Buzzy was to be thrashed when Father got home. He had not cleaned the pig sty and had been saucy when taxed with his negligence. Father had been furious when he left for town that morning. He had told Buzzy in advance that he would be thrashed, and the six-year old had an entire day to worry about the coming ordeal. It would be his first real whipping. His large, doleful eyes were already filled with tears as he went through the day's chores, trying in vain to prolong each moment.

"Don't worry," Fred consoled. "I'll pad you so it won't hurt!"

Fred folded an old blanket and fit it into Buzzy's pants, meanwhile assuring that he had not suffered any real pain in spite of his howls when under similar circumstances.

"But you have to remember to yell bloody murder so he'll think he's half killed you," Fred cautioned. "Remember, Buzzy, our Bert went away to fight in the South African War where people REALLY got hurt. Father really isn't going to KILL you!" But Buzzy was not so sure.

When Father drove Beauty home that evening, he told Buzzy to go out on the back porch and wait for him. Fred, Ray and I hid around the corner of the house, waiting. Here came Father with the strap!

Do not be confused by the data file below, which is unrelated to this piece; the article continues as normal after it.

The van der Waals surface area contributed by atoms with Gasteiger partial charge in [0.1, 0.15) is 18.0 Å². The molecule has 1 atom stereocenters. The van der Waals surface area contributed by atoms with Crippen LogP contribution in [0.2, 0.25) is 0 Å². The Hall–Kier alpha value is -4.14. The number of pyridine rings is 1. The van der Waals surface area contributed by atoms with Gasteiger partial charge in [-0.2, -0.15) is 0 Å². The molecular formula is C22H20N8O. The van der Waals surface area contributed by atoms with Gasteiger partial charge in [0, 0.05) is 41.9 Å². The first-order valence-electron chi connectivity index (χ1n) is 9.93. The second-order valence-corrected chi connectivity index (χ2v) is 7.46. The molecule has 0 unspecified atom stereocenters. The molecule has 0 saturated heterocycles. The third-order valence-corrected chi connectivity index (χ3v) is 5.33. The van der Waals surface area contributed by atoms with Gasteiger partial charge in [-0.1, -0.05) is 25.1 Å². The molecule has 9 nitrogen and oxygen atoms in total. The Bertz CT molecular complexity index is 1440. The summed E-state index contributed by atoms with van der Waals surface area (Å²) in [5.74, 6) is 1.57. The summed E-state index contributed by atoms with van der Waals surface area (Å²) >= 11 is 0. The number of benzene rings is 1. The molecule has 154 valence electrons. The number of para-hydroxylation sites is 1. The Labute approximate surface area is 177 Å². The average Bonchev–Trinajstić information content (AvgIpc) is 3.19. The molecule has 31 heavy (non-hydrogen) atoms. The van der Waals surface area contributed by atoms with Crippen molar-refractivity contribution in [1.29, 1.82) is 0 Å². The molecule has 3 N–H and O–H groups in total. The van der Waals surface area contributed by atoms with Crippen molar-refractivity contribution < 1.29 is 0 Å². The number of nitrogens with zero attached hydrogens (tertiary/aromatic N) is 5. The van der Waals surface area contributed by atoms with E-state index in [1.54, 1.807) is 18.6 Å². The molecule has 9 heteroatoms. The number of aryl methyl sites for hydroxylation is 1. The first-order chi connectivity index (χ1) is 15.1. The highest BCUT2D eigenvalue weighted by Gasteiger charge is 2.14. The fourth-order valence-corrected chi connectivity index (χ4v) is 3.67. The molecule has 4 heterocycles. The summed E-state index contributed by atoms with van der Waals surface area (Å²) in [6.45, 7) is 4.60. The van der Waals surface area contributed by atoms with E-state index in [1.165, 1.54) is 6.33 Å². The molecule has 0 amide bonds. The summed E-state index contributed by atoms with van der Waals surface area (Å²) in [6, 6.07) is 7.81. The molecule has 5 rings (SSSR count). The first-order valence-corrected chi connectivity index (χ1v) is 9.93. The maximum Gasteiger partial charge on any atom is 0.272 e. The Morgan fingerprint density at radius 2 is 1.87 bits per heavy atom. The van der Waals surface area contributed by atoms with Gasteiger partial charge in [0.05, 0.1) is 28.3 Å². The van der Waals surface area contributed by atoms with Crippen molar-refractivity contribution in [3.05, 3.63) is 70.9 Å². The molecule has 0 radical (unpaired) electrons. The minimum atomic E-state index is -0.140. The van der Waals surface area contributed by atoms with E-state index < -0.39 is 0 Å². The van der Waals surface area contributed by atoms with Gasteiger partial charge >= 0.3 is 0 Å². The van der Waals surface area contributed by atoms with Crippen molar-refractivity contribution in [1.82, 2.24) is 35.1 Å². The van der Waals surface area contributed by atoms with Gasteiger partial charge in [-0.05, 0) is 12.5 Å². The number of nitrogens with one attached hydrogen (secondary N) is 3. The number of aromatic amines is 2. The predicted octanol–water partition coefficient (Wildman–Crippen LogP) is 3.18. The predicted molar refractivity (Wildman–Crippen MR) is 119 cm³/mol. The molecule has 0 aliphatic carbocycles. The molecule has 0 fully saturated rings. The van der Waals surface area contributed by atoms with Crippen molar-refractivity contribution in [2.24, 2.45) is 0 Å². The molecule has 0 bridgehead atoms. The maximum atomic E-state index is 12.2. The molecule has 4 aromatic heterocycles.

Hidden as we were, we could not see what was going on, but we heard the strap zing through the air. It met it's target with a resounding 'thud'. Buzzy yelled as if he were being murdered!

"Do you think it's working?" I asked Fred, anxiously, heart­ sick at the whole matter.

After it was all over, Buzzy was sent up to bed without his supper.

"Tour Father is so strong!" Mother said tearfully as she put the evening meal on the table.

We dared not tell her about the preventive measures in case she should let the secret slip sometime to Father. Later on, Fred, Ray and I all found reasons to go upstairs before bed-time.

"Good for you!" Fred praised. "We'll swipe something special from the kitchen for you," he promised.

Buzzy beamed at praise from his big brother.

"The children all work like grown men and women on this farm, and you are so severe!" I heard Mother say to Father later that night. "You will alienate them if you don't let up," she warned.

"Each one has to be responsible for his assigned tasks," Father replied with conviction. "There is no other way to survive in this land!"